paper, cans and bottles without breaking the bottles. (These specially
designed trucks, which run on biodiesel, cost about $300,000 apiece, at
least $25,000 more than a standard truck, said Benny Anselmo, who
manages the fleet for Norcal.)

Anyone really think they are making enough extra money on scrap paper to cover this (at least) $4.5 million incremental investment  ($25k x 15% x 1200)?   Suspiciously absent from the article is any mention of costs or budgets.  City recycling guys have given up trying to defend recycling on the basis of it being cheaper than just burying the material.  The city is subsidizing this material a lot.

But it's not enough.  Even with these enormous subsidies, the city is not producing as much recycled materials to meet its goals.  So it is going to make its citizenry provide it more labor.  For free.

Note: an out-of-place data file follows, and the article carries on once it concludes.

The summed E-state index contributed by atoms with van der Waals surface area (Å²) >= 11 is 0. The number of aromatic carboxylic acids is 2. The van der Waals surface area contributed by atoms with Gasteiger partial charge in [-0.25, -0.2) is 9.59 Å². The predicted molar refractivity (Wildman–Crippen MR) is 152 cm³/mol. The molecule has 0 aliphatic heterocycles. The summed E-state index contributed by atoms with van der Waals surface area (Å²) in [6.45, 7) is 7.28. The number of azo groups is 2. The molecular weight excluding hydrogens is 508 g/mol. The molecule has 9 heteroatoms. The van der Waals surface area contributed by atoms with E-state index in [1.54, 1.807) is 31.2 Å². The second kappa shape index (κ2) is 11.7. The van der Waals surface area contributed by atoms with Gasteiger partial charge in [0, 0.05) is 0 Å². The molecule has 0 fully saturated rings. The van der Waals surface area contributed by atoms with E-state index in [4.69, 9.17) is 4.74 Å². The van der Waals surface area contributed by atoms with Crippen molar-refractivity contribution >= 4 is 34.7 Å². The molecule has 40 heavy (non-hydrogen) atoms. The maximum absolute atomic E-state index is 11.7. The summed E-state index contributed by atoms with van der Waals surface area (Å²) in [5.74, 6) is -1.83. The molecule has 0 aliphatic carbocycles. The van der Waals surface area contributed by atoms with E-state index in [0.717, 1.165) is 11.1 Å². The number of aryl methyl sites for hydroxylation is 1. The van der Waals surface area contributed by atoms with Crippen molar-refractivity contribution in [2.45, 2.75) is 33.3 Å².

...the city wants more.

So Mr. Newsom will soon be sending the
city's Board of Supervisors a proposal that would make the recycling of
cans, bottles, paper, yard waste and food scraps mandatory instead of
voluntary, on the pain of having garbage pickups suspended.

The city is going to coerce every single resident to labor for them each week, just so San Francisco and Norcal Waste Systems can have more scrap paper for export.  This is a labor tax of immense proportions.  I know, whenever I make this point about recycling, everyone wants to poo-poo it.  "Oh, its not much time, really."  Really?  Lets use the following numbers:  Five minutes per day of labor.  One million residents.  $20 per hour labor value (low in San Francisco).  That is $608 million if forced labor.  I'm not sure even Nike has been accused of using this much forced labor.

Anticipated Rejoinder: Yeah, I know, the response will be "It's not for the exports, it's to save the environment."  OK, here is my counter: